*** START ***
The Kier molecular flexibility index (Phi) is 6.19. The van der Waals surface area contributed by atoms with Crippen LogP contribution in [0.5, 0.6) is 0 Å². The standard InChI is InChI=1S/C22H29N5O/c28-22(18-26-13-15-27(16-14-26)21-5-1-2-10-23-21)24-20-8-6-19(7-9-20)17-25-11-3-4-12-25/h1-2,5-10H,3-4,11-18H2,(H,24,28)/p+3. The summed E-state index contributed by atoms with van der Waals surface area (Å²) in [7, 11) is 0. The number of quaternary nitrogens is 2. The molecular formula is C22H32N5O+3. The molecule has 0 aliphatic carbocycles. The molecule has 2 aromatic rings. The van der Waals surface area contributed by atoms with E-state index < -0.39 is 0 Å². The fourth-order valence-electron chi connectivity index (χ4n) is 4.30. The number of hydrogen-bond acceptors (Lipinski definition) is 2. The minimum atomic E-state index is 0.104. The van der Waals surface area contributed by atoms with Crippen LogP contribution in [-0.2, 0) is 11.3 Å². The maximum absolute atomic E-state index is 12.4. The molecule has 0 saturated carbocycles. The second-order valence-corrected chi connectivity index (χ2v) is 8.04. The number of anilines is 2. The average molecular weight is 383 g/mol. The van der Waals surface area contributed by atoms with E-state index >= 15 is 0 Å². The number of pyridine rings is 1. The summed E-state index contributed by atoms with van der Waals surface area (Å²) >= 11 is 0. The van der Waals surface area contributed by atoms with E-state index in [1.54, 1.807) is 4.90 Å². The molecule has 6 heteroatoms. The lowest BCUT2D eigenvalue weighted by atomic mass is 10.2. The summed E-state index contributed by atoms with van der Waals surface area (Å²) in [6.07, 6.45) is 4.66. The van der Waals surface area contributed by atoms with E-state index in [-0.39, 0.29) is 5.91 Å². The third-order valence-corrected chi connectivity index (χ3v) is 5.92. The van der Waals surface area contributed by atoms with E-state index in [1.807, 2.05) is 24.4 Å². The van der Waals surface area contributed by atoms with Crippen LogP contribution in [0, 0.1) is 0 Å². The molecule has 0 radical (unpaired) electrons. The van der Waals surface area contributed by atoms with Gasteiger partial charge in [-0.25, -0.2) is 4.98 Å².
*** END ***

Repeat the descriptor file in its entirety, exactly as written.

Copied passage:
The Kier molecular flexibility index (Phi) is 6.19. The van der Waals surface area contributed by atoms with Crippen LogP contribution in [0.5, 0.6) is 0 Å². The standard InChI is InChI=1S/C22H29N5O/c28-22(18-26-13-15-27(16-14-26)21-5-1-2-10-23-21)24-20-8-6-19(7-9-20)17-25-11-3-4-12-25/h1-2,5-10H,3-4,11-18H2,(H,24,28)/p+3. The summed E-state index contributed by atoms with van der Waals surface area (Å²) in [7, 11) is 0. The number of quaternary nitrogens is 2. The molecular formula is C22H32N5O+3. The molecule has 0 aliphatic carbocycles. The molecule has 2 aromatic rings. The van der Waals surface area contributed by atoms with E-state index < -0.39 is 0 Å². The fourth-order valence-electron chi connectivity index (χ4n) is 4.30. The number of hydrogen-bond acceptors (Lipinski definition) is 2. The minimum atomic E-state index is 0.104. The van der Waals surface area contributed by atoms with Crippen LogP contribution in [-0.2, 0) is 11.3 Å². The maximum absolute atomic E-state index is 12.4. The molecule has 0 saturated carbocycles. The second-order valence-corrected chi connectivity index (χ2v) is 8.04. The number of anilines is 2. The average molecular weight is 383 g/mol. The van der Waals surface area contributed by atoms with E-state index >= 15 is 0 Å². The number of pyridine rings is 1. The summed E-state index contributed by atoms with van der Waals surface area (Å²) >= 11 is 0. The van der Waals surface area contributed by atoms with E-state index in [1.54, 1.807) is 4.90 Å². The molecule has 6 heteroatoms. The lowest BCUT2D eigenvalue weighted by atomic mass is 10.2. The summed E-state index contributed by atoms with van der Waals surface area (Å²) in [6.07, 6.45) is 4.66. The van der Waals surface area contributed by atoms with E-state index in [-0.39, 0.29) is 5.91 Å². The third-order valence-corrected chi connectivity index (χ3v) is 5.92. The van der Waals surface area contributed by atoms with E-state index in [1.807, 2.05) is 24.4 Å². The van der Waals surface area contributed by atoms with Crippen LogP contribution in [0, 0.1) is 0 Å². The molecule has 0 radical (unpaired) electrons. The van der Waals surface area contributed by atoms with Gasteiger partial charge in [-0.25, -0.2) is 4.98 Å².